Also a complex illness of uncertain origin, fibromyalgia affects 4 million U.S. adults, about 2 percent of the adult population. Its symptoms manifest as both mental and physical problems:
- Widespread pain and stiffness.
- Fatigue and tiredness.
- Depression and anxiety.
- Sleep problems: insomnia, frequent waking up during sleep,
- Problems with thinking, memory, and concentration.
- Headaches and migraines.
- Tingling or numbness in extremities.
- Face and jaw pain and disorders: such as temporomandibular joint syndrome (TMJ).
- Digestive problems: abdominal pain, bloating, constipation, irritable bowel syndrome (IBS).
- Abnormal pain perception processing: excessive sensitivity to pain.
What You Can Do
Educate Yourself and Others
Whether you have these conditions or not, learning about them can help you spot their symptoms in friends and family, and your encouragement and knowledge may cause an undiagnosed loved one to get the help they need. Have conversations with friends and family about these illnesses, especially with someone who's experiencing symptoms that may indicate they have ME/CFS or fibromyalgia.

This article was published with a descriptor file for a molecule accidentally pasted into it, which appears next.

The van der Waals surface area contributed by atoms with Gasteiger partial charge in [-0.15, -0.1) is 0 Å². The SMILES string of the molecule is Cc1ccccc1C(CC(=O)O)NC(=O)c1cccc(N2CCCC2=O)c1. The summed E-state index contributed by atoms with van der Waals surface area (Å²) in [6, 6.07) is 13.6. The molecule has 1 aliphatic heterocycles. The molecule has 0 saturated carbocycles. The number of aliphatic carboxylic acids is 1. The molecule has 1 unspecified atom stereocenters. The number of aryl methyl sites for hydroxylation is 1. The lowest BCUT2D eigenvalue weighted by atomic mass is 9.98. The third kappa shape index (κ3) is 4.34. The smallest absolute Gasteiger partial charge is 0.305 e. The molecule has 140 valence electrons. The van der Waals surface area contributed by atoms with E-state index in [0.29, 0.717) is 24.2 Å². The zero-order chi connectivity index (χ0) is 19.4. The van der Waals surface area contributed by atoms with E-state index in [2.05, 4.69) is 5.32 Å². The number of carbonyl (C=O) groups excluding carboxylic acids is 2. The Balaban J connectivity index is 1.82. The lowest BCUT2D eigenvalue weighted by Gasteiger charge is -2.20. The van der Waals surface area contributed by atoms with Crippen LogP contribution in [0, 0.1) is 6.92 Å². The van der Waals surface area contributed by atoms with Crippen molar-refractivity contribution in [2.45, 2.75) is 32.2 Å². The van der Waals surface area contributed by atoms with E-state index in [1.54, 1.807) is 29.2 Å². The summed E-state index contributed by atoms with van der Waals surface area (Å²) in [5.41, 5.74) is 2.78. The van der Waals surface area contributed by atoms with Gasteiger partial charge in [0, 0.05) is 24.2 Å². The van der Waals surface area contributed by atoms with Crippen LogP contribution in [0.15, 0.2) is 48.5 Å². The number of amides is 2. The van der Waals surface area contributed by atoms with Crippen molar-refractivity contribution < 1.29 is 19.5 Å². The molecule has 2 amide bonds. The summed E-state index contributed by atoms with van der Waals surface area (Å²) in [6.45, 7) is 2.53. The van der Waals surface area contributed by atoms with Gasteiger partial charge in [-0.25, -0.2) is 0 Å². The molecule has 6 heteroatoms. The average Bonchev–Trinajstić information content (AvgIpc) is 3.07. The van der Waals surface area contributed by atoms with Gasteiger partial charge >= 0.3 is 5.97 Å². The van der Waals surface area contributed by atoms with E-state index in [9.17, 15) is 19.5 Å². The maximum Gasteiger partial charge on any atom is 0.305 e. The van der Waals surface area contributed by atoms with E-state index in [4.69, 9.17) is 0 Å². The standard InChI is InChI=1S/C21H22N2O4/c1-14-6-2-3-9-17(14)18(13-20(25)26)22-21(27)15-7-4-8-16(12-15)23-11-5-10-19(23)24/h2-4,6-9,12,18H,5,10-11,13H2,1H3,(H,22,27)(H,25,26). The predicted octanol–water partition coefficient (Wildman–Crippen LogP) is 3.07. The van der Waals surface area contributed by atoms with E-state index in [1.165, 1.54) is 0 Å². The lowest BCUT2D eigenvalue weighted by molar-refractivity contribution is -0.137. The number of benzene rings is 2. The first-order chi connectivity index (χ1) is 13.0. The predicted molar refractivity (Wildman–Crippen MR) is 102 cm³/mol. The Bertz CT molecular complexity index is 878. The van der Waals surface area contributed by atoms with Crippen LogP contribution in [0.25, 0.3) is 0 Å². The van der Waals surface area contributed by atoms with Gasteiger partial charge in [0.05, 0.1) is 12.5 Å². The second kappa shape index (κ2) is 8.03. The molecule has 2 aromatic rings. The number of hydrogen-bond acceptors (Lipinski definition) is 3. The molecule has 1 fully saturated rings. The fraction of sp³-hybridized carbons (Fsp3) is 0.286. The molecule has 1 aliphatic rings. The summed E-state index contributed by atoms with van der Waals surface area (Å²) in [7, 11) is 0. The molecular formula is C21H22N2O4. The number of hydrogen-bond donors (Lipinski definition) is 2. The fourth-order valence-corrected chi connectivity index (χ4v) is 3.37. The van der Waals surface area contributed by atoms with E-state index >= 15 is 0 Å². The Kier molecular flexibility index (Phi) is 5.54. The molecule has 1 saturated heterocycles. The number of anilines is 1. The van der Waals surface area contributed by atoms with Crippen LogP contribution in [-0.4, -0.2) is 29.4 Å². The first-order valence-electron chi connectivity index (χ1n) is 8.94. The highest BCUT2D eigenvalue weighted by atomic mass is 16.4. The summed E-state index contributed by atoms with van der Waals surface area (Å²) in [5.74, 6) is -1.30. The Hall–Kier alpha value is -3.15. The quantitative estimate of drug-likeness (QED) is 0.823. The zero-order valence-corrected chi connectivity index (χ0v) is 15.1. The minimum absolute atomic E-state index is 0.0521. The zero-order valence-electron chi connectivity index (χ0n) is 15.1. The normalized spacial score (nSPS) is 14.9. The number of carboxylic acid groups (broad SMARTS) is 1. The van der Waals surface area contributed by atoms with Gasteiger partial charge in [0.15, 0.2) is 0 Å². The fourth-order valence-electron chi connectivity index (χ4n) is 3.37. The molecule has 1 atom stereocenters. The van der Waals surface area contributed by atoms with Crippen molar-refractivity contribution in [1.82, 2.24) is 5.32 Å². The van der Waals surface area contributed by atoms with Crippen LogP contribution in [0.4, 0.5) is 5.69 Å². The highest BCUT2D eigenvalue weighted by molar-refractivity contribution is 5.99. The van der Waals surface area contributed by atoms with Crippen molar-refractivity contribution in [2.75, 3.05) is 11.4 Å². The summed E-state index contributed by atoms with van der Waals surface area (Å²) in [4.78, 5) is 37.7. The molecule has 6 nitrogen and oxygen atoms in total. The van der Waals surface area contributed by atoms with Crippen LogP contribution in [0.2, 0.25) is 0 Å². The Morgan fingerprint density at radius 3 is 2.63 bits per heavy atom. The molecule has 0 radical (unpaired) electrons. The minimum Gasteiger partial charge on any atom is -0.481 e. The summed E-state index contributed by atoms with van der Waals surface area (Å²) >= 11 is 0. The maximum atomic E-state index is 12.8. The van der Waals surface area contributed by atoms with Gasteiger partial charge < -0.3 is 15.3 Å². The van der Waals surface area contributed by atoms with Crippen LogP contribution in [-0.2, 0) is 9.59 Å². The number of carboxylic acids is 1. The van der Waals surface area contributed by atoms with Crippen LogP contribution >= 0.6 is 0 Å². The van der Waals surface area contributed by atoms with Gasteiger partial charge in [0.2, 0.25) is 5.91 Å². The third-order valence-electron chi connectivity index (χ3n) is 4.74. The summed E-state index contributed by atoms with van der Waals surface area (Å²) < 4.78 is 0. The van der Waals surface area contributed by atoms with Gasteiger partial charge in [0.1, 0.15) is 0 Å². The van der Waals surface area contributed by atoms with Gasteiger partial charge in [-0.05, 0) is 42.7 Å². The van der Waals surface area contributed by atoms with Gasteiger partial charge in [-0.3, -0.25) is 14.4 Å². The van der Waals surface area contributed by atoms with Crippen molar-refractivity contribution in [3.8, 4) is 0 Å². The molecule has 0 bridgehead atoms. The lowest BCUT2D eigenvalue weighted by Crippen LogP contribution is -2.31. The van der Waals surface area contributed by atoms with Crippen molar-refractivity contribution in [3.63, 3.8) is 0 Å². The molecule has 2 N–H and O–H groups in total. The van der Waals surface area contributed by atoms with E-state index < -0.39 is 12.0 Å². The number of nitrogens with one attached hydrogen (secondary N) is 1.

If a loved one has or may have one of these conditions, learn about the experiences of others living with them. Read about how to manage and treat these illnesses. Learn about job and school accommodations to make living with these conditions easier.
Show Your Support
Wear blue on May 12th to show your support for patients with ME/CFS and fibromyalgia. Post about it on social media, sharing your personal story with these illnesses or articles about them.
If a loved one has or may have one of these conditions, offer aid in any way possible. Help them speak up for better medical outcomes, more accurate diagnoses and better treatments. Assist them with daily tasks that have become difficult for them, or offer them transportation for medical visits or daily errands.